Renault revives a bygone brand to offers its own Cayman-fighting take on back to basics driving fun
IT’S NO REAL surprise the 2018 Alpine A110 drives like a Renaultdesigned Lotus given its development driver, Rudy Thomann, worked in Lotus’s ride and handling department during the inception of the original Elise.
However, what the new French mid-engine coupe has that the Lotus hasn’t is a surprising level of refinement, including a roomy and comfortable, if still simple, interior.
The Alpine A110 heralds the return of the French sports car brand after a 23-year hiatus. The new car’s finally being unleashed on-road after five years in gestation, opening a new chapter in Alpine history, the previous of which spanned 40 years from 1955 with numerous models and motorsport successes.
Getting the new rear-drive A110’s weight to a target of 1000-1100kg was an engineering challenge necessitating a chassis and body made almost entirely from aluminium (96 per cent), a lot of it bonded with special high-strength glue to save further weight from welds and rivets – part of a ‘gram-strategy’-esque approach that is noticeable all over the car.
With the Premiere Edition coming in at 1103kg the Alpine team – compromised mostly of Renault Sport engineers best known for their scintillating hot hatches – achieved their set-out goal.
It also meant a 1.8-litre turbocharged inline-four, sourced from within the Renault empire (sharing its fundamentals with the Espace engine, and also slated for the upcoming new Megane RS), could make a relatively modest 185kW and 320Nm and get away with it. Rated at 168kW/tonne, that’s the same powerto-weight as a VFII SS Commodore.
With launch control, rear 235/40R18 tyres (the excellent new Michelin Pilot Sport 4), the new A110 will hit 100km/h in a claimed 4.5sec and complete the quarter mile in 12.7sec. The Porsche 718 Cayman S does 0-100km/h in 4.6sec – although that’s an
admittedly conservative claim, especially given the numbers MOTOR recorded at PCOTY 2018.
The A110’s fairly blistering acceleration is despite the lack of a traditional limited slip differential, left off the car to save weight and cost. The Alpine instead distributes torque across the rear axle by individually braking any single-spinning wheel.
The car’s acceleration also benefits a lot from the new seven-speed EDC twin-clutch gearbox, a unit shared again with the Espace (but not the upcoming new Megane RS, which will have a different, and much beefier, EDC). However, it has been overhauled for sportscar use with bespoke ratios and significantly quickened shift speeds. There are fixed columnmounted metal shift paddles.
Excruciatingly for some would-be owners, the new A110 is not available with a manual gearbox. Alpine bosses claim there was not enough budget to successfully develop two transmission options to the desired standard, putting their entire focus into the auto instead given its better volume potential.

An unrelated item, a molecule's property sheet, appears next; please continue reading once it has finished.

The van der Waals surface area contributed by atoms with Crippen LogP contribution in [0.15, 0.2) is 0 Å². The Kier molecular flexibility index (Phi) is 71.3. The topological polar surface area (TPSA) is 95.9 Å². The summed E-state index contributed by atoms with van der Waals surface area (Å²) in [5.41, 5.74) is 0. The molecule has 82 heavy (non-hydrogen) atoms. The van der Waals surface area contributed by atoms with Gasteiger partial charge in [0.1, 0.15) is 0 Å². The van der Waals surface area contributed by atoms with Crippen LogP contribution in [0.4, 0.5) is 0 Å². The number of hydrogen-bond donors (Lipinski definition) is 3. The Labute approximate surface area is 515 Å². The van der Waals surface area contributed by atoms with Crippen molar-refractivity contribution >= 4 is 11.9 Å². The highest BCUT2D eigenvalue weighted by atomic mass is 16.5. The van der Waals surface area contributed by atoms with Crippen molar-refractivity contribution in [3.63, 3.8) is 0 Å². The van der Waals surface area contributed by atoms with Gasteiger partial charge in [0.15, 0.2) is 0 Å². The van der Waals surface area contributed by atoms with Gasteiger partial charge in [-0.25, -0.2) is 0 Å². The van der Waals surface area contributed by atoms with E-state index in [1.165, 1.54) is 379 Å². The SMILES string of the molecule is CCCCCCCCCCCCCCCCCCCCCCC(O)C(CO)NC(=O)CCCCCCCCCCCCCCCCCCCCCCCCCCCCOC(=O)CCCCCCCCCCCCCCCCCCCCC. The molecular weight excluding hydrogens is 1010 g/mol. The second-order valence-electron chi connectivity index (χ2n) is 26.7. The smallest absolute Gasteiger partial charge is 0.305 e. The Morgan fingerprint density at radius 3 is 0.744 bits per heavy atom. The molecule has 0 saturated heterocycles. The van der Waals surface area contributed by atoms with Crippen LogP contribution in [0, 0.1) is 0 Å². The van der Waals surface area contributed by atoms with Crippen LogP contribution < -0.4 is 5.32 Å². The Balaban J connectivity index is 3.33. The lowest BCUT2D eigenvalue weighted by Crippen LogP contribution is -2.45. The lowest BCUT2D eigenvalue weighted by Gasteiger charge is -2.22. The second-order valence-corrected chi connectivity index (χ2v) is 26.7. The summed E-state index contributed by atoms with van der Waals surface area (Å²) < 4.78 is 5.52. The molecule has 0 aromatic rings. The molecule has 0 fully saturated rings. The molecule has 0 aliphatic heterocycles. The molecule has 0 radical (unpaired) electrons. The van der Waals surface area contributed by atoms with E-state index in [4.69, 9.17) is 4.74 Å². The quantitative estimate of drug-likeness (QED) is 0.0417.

This is a shame as despite the A110’s new Getragdeveloped EDC being the best twin-clutch automatic we’ve used that’s not from Germany or Italy, a manual would absolutely suit the character of the new lightweight Alpine. This is a fast little car that offers a back-to-basics handling philosophy that channels the Mazda MX-5 – but with proper power.
To save further weight and cost, and also because the light weight permits, Alpine has spurned adaptive dampers and instead developed a fixed spring and shock set-up, one of the best-judged passive combinations of spring and damper rates we’ve experienced. For better handling the Alpine team also went with double A-arms at each corner in place of the more common MacPherson struts at the front – a packaging challenge, but well worthwhile.
With relatively soft spring rates the A110’s body feels light on its suspension, a unique feeling only found in a few new cars, all of them weighing around the 1000kg mark, the MX-5 being one of them. Flick from Normal to Sport to Track mode using the steering wheel-mounted red toggle button and the A110’s personality becomes noticeably more aggressive. It’s
Under full throttle the Alpine squats politely on its rear axle as it angrily unleashes its power
even a tiny bit feral. The bi-modal exhaust opens to reveal a loud and raucous note nearing the 6650rpm redline that reminds us – strangely, despite being half the engine – of a Ricardo V8-powered McLaren in its upper revs. It’s pretty special.
With a proud turbocharged personality there is very noticeably an engine behind you and nothing much in front of you, including the bonnet which disappears below the bottom of the windscreen. You sit low and back in the Alpine, your bum not quite on the road, but with the door sills at shoulder height and the dashboard rising up to envelope you in classic sportscar style. It’s a fantastic (and therefore very un-French) driving position with even more pleasing fixed-back lightweight Sabelt bucket seats. They’re attractive, supportive and generously padded – a real highlight of the car.
Despite the low-and-back driving position, forward and side visibility is excellent, while rear visibility is the bare minimum. Sadly there is no engine to peer over in the rear vision mirror through the narrow rear window, just a carpeted panel.
Under full throttle the Alpine squats politely on its rear axle as it angrily unleashes its power. Traction is strong in a straight line and the EDC satisfyingly quick going up gears with a loud brap as the engine transitions from a Clio RS-like grumble at low rpm to a buzzing, baby supercar-esque bark at higher rpm. This is a loud car from the outside, with plenty of theatrical burbles on the exhaust overrun as well.